What is an IP Landscape?
An intellectual property landscape is a thorough overview of current patents and practices in any technical space. By providing references, documentation, and a holistic view, an IP landscape can show potential for legal validity and inform strategy for design and production of undeveloped products. In short, a patent landscape is a map of everything competing in your area of focus and the current relationships in the field.
The patent landscape can provide a competitive analysis and uncover “white space”, opportunities or unfilled gaps in the current market. Looking at the applicable landscape in the early stages of product development can reveal weaknesses of competitors, advantages you possess, and strongholds or key players that you don’t want to challenge. Detailed examination of the existing scene provides insight into what differentiates your product, establishing focused marketing and transparent communication with investors. This research can also expose what methods have proved valuable and what strategies need adjustment, saving you from known blunders. It is argued that many patents contain information that is not published anywhere else, making an IP landscape the perfect way to obtain new insights in the area of focus.
Pulling a patent landscape starts by looking into a wide variety of relevant data, documents, and information, often found with computer programs or software. Then, real human intelligence is used to narrow down bulk information by sorting it into groups and filtering out irrelevant data. The previously sorted groups are then further examined to find the most important and informative material. The best insight from landscapes is found in the balance of hard data and the story the data tells, meaning a human touch is vital to ensure quality outcomes.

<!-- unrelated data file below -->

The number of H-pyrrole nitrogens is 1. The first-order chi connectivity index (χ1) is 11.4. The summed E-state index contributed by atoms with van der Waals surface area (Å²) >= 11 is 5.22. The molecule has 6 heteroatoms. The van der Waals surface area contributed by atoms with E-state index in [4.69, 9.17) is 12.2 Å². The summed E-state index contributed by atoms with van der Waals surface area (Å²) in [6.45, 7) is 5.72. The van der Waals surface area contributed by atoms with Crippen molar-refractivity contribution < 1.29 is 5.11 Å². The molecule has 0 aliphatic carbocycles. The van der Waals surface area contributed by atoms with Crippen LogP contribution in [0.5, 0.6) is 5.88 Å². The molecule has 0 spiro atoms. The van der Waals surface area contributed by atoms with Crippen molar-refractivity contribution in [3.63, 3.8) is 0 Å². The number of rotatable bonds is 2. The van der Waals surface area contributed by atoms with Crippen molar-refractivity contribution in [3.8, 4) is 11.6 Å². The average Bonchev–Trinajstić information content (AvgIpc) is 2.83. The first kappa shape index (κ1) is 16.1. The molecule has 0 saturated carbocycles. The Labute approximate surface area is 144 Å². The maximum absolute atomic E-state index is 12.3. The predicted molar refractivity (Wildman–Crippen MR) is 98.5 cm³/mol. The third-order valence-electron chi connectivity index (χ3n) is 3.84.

The IP landscape of machine learning from a patent perspective
Depending on the industry and focus, the IP landscape can differ widely, making it all the more important to do landscape research specific to your needs. A look at the machine learning patent landscape shows that Microsoft and Alphabet currently hold the most – and highest quality – patents. However, the data also shows that leadership positions can change very quickly in this rapidly developing technology field. In particular Chinese companies are among the most prolific filers in this space, nevertheless their patents fall short in terms of impact and quality.
An analysis with LexisNexis® PatentSight® analytics platform using technology fields defined by ip-search, a commercial patent search service provider of the Swiss Federal Institute of Intellectual Property, provides a detailed look at the machine learning landscape from a patent perspective.
With regards to patent filings the field has seen a tremendous growth over the last two decades. From 2000 the number of applications began to pick up, but the rate of growth accelerated from around 2010 and it is unlikely that this has peaked. Over half of all these patents fall under International Patent Classification (IPC) subclasses G06F (Electrical digital data processing), G06N (Computer systems based on specific computational models) and G06K (Recognition of data; presentation of data; record carriers’ handling record carriers).